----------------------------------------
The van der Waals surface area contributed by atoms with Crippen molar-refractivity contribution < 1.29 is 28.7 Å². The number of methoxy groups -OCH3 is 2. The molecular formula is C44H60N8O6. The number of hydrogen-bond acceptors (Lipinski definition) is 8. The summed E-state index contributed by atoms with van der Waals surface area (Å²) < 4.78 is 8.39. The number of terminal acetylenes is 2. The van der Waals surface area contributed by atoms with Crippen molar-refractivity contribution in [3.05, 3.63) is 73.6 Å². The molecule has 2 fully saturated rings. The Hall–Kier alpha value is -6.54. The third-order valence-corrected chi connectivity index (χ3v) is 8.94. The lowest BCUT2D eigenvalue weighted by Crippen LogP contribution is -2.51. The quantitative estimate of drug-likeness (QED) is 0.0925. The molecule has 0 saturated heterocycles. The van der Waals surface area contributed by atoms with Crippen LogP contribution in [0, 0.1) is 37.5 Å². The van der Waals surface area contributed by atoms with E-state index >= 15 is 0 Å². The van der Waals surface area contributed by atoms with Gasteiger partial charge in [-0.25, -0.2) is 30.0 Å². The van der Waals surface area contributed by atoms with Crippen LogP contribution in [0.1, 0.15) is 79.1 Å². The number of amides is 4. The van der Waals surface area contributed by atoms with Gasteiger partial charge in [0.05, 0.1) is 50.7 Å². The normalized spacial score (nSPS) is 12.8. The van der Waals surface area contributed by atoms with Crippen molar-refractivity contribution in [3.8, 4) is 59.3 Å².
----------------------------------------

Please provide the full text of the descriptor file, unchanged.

The van der Waals surface area contributed by atoms with Crippen molar-refractivity contribution < 1.29 is 28.7 Å². The number of methoxy groups -OCH3 is 2. The molecular formula is C44H60N8O6. The number of hydrogen-bond acceptors (Lipinski definition) is 8. The summed E-state index contributed by atoms with van der Waals surface area (Å²) < 4.78 is 8.39. The number of terminal acetylenes is 2. The van der Waals surface area contributed by atoms with Crippen molar-refractivity contribution in [3.05, 3.63) is 73.6 Å². The molecule has 2 fully saturated rings. The Hall–Kier alpha value is -6.54. The third-order valence-corrected chi connectivity index (χ3v) is 8.94. The lowest BCUT2D eigenvalue weighted by Crippen LogP contribution is -2.51. The quantitative estimate of drug-likeness (QED) is 0.0925. The molecule has 0 saturated heterocycles. The van der Waals surface area contributed by atoms with Crippen LogP contribution in [0, 0.1) is 37.5 Å². The van der Waals surface area contributed by atoms with E-state index >= 15 is 0 Å². The van der Waals surface area contributed by atoms with Gasteiger partial charge in [-0.25, -0.2) is 30.0 Å². The van der Waals surface area contributed by atoms with Crippen LogP contribution in [0.1, 0.15) is 79.1 Å². The number of amides is 4. The van der Waals surface area contributed by atoms with Gasteiger partial charge in [0.05, 0.1) is 50.7 Å². The normalized spacial score (nSPS) is 12.8. The van der Waals surface area contributed by atoms with Crippen molar-refractivity contribution in [3.8, 4) is 59.3 Å².